Super Star Blogs!

5 Tips for Writing a Great Personal Statement

Week 38 of  the PreMed Mondays book covers 5 tips to writing a great personal statement.  Besides your actual interview, this is your best opportunity during the application process to show the medical schools who you really are.   The 5 tips are:

1) Make it personal

2) Don’t embellish

3) Write when you feel like writing

4) Don’t turn your essay into a CV

5) Have at least 5 people review your essay

Premeds, find affordable services designed to help you get accepted into medical school at www.PreHealthMarket.com.

How Long Does it Take to Become a Doctor?

A week ago, I was honored to be a part of the Black Men in White Coats Youth Summit in Dallas, Texas. This was an AMAZING event spearheaded by Dr. Dale at UT Southwestern Medical Center. Students from all over the Dallas-Fort Worth metroplex and some from out of state were present along with parents and teachers. There were a number of volunteers, medical doctors, premed students, and teachers in attendance as well. I was in awe at the attendance and highly inspired by everyone who spoke.

Dr. Dale gives his G.R.I.N.D. talk at the Youth Summit!

As I chatted with the young students in attendance, I began to notice nearly everyone had the same two questions for me?

1. How long did it take you to become a doctor?

2. Why did you choose Endocrinology as a specialty?

These were two excellent questions. I liked them because they allowed me to appreciate the dedication these students had to the field of medicine. As we say, medicine is a long road and it is best that you count the costs before embarking on it. I thought I’d share with you my answer to these two questions but first I must explain what it is I do as an Endocrinologist.

Endocrinology is the branch in medicine dedicated to studying endocrine glands and hormones. As Endocrinologists, our bread and butter is diabetes of all types but we also treat a host of hormonal disorders stemming from the pituitary, thyroid, parathyroids, adrenals, gonads, and pancreas glands. We also deal with metabolic disorders, growth disorders, and bone disorders. I personally think it is the coolest job in the world.

So back to the questions.

#1. How long did it take you to become a doctor?

This was a question asked primarily by the young students but when I think back, I don’t know that I could answer this question while I was a premedical student. I took for granted that I was going to medical school straight out of college and did not have anything but time on my hands. “A veeeery, veeeery long time,” was the answer I gave most of them as I watched their eyes open wide. I thought I surely scared them off with that but not at all!?! Nothing could deter these kids from their dream of becoming a physician. Most of them inquired further by asking me to explain the steps needed after high school all the way to my specialty. I obliged.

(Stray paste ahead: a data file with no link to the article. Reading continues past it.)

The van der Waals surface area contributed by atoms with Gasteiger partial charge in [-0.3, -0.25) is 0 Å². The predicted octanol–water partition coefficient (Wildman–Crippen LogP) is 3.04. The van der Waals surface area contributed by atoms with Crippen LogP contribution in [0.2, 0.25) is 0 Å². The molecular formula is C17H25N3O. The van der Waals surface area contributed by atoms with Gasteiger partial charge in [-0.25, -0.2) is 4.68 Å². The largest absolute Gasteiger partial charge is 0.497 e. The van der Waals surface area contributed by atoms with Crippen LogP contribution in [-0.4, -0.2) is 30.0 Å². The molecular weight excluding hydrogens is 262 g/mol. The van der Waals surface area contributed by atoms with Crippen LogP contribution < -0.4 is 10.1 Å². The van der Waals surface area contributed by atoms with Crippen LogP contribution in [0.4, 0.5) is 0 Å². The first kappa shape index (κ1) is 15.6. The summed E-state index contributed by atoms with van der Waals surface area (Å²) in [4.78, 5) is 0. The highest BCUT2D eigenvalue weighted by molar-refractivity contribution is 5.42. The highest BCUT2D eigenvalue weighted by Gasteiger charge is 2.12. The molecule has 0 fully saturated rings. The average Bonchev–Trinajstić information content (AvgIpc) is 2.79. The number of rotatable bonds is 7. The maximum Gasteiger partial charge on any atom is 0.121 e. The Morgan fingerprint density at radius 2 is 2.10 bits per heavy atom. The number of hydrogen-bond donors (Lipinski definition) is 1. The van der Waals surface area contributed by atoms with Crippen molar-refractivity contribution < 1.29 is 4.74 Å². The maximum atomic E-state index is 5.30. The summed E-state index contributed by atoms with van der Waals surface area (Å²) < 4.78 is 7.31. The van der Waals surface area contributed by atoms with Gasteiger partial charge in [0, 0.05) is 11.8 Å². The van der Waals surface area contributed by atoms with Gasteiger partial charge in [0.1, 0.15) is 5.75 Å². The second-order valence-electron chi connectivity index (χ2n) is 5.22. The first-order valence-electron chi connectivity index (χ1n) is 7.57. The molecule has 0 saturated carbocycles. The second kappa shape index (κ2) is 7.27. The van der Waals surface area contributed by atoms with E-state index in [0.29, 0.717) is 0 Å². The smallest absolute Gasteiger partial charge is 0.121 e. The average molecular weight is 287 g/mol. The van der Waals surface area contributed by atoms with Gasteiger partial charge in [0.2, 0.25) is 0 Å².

So there you have it.. 10 years! This is a long time to dedicate to training but it is necessary to become a competent physician. During this time, friends will start jobs, buy homes, get married, and start families. You may have to put those things on the backburner but in no time you will catch up and it will be worth it. Delayed gratification is the key.


#2. Why did you choose Endocrinology as a specialty?

Medical students ask me this question all the time. My answer is, I chose Endocrinology because I had to be true to myself. To be an internist, you need to be intellectually curious. You must master the body in an out. As a medical student, I liked the cerebral challenge of internal medicine and felt it would be applicable in serving my family and community. While I rotated through the wards, I paid special attention to the cases that kept me up at night. These were the ones I loved to round on. The ones I was eager to see the lab results for. I found myself going back to the patient’s room after rounding so I could teach them about their condition. These were the cases I would watch on one of my favorite TV shows called “Mystery Diagnosis”. Pheochromocytoma, Addison’s disease, and acromegaly were always those zebra diagnoses in the back of my mind. How small glands such as these can transform one’s life continues to amaze me to this day but it is great to know that with the correct diagnosis and tools, you can help a patient out tremendously. 

There are many paths to become a doctor and many flavors of doctors. The road is a long one but oh what a privilege and honor it is to don the white coat.

Networking as a Pre-Medical Student!

Week 37 of  the PreMed Mondays book covers the importance of networking as a premed.  This is the “N” in my G.R.I.N.D. success strategy and one of the most important things for you to get right on your journey to success.  Show me your 5 closest friends and I’ll tell you who you are!

Premeds, find affordable services designed to help you get accepted into medical school at www.PreHealthMarket.com.

A Day in the Life of an AQuity Scribe: Kimberly